Common man as crusader
Away from political hyperbole and the limelight, ordinary citizens battle graft in their daily lives — showing that the fight India has launched against corruption is fought first at home. Shalini Singh reports.delhi Updated: Feb 05, 2012 01:37 IST
Record-breaking polling turnouts. Swelling debates on social networking sites. Simmering discontent with corruption in everyday life. Are these signs of India Churning?
"This computer literate generation that’s integrating village and city is leading a dynamic movement. The voter turnouts reflect this," says Delhi-based sociologist Susan Visvanathan. "Across the country, people are wanting ‘to know’, which leads to action," she adds.
According to Nishant Shah, director of research at Centre for Internet and Society in Bangalore, a social cause on networking sites has never reached the levels that corruption did last year. “The movement targeted at the middle-class for whom corruption is a big issue was also the first middle-class movement in a long time.”
Citizens Resource and Action Initiative (Cranti) – a 2009 social movement led by activist-dancer Mallika Sarabhai became a street play in 2010. It’s about reminding people about their rights. The movement recently embarked on a voters’ awareness yatra in Gujarat. Director Bharatsingh Zala says citizens are becoming aware about how the nexus between politicians, bureaucrats and corporates is depriving them. “People have lost patience and realised that unless they become vigilant, entrenched and pervasive, corruption will not end.”
India scored 3.1 on a scale of 0 to 10 (0=most corrupt, 10=most honest) on the latest Corruption Perception Index released by global civil society corruption watchdog Transparency International (TI). The score was down from 3.3 in 2010 and 3.4 in 2009. India ranked 95 out of 183 countries, more corrupt than China (75) and better off than Pakistan (134). The organisation has been working to get the Right to Service Act passed, which is the right to get a service in X number of days. Ten states have already enacted it. TI is also working on an Integrity Pact, which is the commitment of public sector undertakings (PSU) to have complaints looked into by external independent monitors. So far, 14 PSUs have signed up. “There is a shift in attitudes now. People are voicing their resentment with corruption, a reality they accepted earlier. Tools such as the Right To Information have been effective,” says PS Bawa, chairman of TI India.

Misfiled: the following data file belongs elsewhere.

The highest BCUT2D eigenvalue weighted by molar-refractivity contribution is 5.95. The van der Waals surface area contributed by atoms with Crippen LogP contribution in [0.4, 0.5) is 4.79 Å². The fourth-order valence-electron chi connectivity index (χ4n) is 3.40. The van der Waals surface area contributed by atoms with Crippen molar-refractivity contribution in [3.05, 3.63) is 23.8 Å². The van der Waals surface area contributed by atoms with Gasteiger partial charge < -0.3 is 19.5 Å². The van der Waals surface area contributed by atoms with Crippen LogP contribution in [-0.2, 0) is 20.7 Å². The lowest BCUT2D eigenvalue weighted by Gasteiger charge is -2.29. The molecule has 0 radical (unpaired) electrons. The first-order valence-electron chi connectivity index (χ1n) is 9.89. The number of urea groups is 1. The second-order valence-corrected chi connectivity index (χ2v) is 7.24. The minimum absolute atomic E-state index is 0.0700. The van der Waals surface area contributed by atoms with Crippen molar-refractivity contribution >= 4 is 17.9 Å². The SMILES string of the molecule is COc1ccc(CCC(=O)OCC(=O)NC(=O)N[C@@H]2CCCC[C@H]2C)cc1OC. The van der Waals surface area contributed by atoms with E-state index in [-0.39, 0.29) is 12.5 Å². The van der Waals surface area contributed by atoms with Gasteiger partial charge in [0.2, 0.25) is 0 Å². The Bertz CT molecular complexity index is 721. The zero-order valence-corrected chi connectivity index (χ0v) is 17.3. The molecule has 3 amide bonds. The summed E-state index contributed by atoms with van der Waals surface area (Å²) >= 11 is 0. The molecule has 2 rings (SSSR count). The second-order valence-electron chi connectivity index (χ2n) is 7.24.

Various socio-cultural battles are being fought in India according to sociologist Shiv Visvanathan. “The mindset of the middle-class is changing which was cynical of the political system. Corruption was earlier a civil society issue with the state and party being indifferent to it. Now, the issue has become big. But the scale of anti-corruption protest is one thing, to integrate it into one’s lifestyle/livelihood is another,” he says.
There’s a long way to go. Gerson Da Cunha, convener-trustee of Agni, a 12-year-old movement for good governance in Mumbai, feels the anti-corruption movement is a ripple than a churning right now. “We can’t see a cultural shift to a cleaner administrative life until the political system stops being the generator of unaccounted money,” he says.
With inputs from Mahesh Langa in Ahmedabad.